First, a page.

ResearchBib Share Your Research, Maximize Your Social Impacts
Sign for Notice Everyday Sign up >> Login

Exploring Identity Dynamics in Min Jin Lee’s Pachinko through different Paradigms: Marginality, Liminality, Alterity, Cultural Syncretism, Exilic Consciousness, and the Myth of Going Home

Journal: International Journal of English, Literature and Social Science (Vol.9, No. 3)

Publication Date:

Authors : ;

Page : 395-402

Keywords : Marginality; Liminality; Alterity; Cultural Syncretism; Exilic Consciousness;

Source : Downloadexternal Find it from : Google Scholarexternal


This article researches the complex experiences of Koreans residing in Japan as depicted in Min Jin Lee's Pachinko. The analysis is divided into three parts each of which consisting of different paradigms: marginalization, liminality and alterity, cultural syncretism and exilic consciousness, and the myth of returning home. It shows how they remain marginalized despite the passage of time which indicates that their existence is liminal as they negotiate a dense cultural identity oscillating between Korean heritage and Japanese societal norms. The idea of alterity captures this constant estrangement from Japan. Further, this study delves into how characters in this novel adopt a hybrid culture mixing both Korean and Japanese traditions. Lastly, it explores the myth of coming back to Korea that affirms emotional attachment to an idealized homeland that is barely attainable. Pachinko is also unique because it uses generations for its story line thereby revealing the transforming face of Zainichi experience marked out by resilience, cultural negotiations and long-term effects caused by displacement.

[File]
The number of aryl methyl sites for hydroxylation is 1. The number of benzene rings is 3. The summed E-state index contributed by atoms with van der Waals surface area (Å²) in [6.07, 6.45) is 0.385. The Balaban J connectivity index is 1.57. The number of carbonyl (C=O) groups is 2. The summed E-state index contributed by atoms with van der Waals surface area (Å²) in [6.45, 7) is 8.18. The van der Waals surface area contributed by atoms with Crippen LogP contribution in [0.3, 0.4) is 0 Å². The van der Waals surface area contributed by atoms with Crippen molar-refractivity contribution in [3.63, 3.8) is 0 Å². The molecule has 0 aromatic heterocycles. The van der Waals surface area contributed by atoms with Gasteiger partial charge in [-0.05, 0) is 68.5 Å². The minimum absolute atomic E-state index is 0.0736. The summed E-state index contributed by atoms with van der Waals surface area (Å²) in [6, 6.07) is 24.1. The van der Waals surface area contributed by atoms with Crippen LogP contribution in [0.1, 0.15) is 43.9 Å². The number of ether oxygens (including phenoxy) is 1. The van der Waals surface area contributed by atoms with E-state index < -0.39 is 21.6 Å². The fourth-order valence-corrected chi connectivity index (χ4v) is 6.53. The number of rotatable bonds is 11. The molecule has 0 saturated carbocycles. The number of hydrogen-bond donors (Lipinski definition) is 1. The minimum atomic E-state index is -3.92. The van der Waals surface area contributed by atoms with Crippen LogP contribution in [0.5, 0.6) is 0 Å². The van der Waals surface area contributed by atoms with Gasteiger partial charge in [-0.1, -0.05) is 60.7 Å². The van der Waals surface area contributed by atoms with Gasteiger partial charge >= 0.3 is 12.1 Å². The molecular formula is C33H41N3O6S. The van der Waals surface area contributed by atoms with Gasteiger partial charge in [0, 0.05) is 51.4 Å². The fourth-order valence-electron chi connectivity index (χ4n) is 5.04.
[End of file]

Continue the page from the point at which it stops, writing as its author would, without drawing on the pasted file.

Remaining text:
Last modified: 2024-06-24 13:38:40